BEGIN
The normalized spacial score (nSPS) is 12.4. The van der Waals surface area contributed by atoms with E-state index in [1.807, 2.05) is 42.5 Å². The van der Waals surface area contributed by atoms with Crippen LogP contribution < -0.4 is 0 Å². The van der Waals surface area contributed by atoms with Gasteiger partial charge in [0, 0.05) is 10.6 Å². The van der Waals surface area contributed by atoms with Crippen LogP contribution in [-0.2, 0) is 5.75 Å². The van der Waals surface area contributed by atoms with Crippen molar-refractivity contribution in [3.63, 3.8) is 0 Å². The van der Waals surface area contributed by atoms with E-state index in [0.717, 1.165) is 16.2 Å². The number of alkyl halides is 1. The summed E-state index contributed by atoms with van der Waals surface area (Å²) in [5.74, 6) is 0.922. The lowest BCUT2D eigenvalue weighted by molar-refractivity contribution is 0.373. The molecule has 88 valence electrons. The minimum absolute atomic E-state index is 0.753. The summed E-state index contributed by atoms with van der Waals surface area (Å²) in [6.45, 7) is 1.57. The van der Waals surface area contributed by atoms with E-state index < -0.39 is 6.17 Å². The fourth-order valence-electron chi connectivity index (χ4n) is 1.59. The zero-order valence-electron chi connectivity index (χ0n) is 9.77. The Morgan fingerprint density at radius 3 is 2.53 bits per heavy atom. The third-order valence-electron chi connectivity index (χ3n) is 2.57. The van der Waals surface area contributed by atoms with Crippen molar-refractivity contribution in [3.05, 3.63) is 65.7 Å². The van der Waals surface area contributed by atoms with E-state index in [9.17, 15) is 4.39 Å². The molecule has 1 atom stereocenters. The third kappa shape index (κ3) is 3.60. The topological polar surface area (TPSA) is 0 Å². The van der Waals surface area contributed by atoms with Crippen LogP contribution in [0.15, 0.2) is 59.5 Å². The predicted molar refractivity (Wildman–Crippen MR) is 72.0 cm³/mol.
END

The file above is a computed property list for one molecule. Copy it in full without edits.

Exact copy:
The normalized spacial score (nSPS) is 12.4. The van der Waals surface area contributed by atoms with E-state index in [1.807, 2.05) is 42.5 Å². The van der Waals surface area contributed by atoms with Crippen LogP contribution < -0.4 is 0 Å². The van der Waals surface area contributed by atoms with Gasteiger partial charge in [0, 0.05) is 10.6 Å². The van der Waals surface area contributed by atoms with Crippen LogP contribution in [-0.2, 0) is 5.75 Å². The van der Waals surface area contributed by atoms with Crippen molar-refractivity contribution in [3.63, 3.8) is 0 Å². The van der Waals surface area contributed by atoms with E-state index in [0.717, 1.165) is 16.2 Å². The number of alkyl halides is 1. The summed E-state index contributed by atoms with van der Waals surface area (Å²) in [5.74, 6) is 0.922. The lowest BCUT2D eigenvalue weighted by molar-refractivity contribution is 0.373. The molecule has 88 valence electrons. The minimum absolute atomic E-state index is 0.753. The summed E-state index contributed by atoms with van der Waals surface area (Å²) in [6.45, 7) is 1.57. The van der Waals surface area contributed by atoms with E-state index < -0.39 is 6.17 Å². The fourth-order valence-electron chi connectivity index (χ4n) is 1.59. The zero-order valence-electron chi connectivity index (χ0n) is 9.77. The Morgan fingerprint density at radius 3 is 2.53 bits per heavy atom. The third-order valence-electron chi connectivity index (χ3n) is 2.57. The van der Waals surface area contributed by atoms with Crippen molar-refractivity contribution in [3.05, 3.63) is 65.7 Å². The van der Waals surface area contributed by atoms with E-state index in [9.17, 15) is 4.39 Å². The molecule has 1 atom stereocenters. The third kappa shape index (κ3) is 3.60. The topological polar surface area (TPSA) is 0 Å². The van der Waals surface area contributed by atoms with Crippen LogP contribution in [0.15, 0.2) is 59.5 Å². The predicted molar refractivity (Wildman–Crippen MR) is 72.0 cm³/mol.